|Module Title||INTELLIGENCE AND NATIONAL SECURITY|
|Co-ordinator||Dr Peter Jackson|
|Course delivery||Lecture||10 Hours 10 x 1 hour|
|Seminars / Tutorials||6 Hours 6 x 2 hour|
|Essay||1 x 2,000 word essay||30%|
Intelligence has been described as the `missing dimension? in the study of international affairs. Yet the period since 1870 has witnessed the development of permanent and professional intelligence agencies within the government bureaucracies of most states. In recent years, intelligence studies has emerged as a significant field of scholarship, casting new light on key events and issues related to decision making and political culture. Yet, at the same time, the study of intelligence faces considerable methodological challenges.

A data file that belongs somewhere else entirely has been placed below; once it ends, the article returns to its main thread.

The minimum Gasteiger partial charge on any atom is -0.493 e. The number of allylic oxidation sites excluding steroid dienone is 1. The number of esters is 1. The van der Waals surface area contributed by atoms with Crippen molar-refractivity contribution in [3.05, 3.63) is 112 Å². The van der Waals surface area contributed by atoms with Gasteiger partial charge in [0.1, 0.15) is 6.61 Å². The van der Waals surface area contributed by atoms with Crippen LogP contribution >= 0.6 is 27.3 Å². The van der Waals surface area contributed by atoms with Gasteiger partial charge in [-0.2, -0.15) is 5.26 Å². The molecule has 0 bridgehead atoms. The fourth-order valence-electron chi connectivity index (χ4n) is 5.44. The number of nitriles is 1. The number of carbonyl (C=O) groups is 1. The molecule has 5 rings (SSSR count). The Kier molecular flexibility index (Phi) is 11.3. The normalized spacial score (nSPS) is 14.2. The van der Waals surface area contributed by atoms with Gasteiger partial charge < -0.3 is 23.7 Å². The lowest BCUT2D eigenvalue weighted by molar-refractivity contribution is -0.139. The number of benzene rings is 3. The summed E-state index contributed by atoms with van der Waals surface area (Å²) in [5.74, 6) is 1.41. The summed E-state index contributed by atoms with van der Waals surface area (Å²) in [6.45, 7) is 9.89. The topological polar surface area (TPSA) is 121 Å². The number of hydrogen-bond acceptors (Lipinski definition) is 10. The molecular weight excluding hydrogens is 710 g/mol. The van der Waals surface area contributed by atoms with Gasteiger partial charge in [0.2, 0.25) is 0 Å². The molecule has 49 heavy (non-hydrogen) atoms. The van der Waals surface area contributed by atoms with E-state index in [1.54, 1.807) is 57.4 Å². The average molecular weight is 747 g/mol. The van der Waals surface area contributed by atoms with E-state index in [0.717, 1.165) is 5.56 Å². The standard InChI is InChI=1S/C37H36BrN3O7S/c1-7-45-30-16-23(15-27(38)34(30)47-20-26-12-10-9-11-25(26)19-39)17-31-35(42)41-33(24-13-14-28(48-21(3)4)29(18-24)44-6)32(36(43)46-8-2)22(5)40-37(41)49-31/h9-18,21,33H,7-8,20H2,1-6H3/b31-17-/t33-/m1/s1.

The aim of this course is to examine the role of intelligence in national security policy making from the Napoleonic era to the end of the Second World War in 1945. This is done by tracing the evolution of permanent and professional intelligence organisations in international society and by focusing on key events and issues in the international history of this period.
By the end of the module students should be able to:
10 ECTS Credits
** Recommended Text
Michael Herman. Intelligence, Power in Peace and War.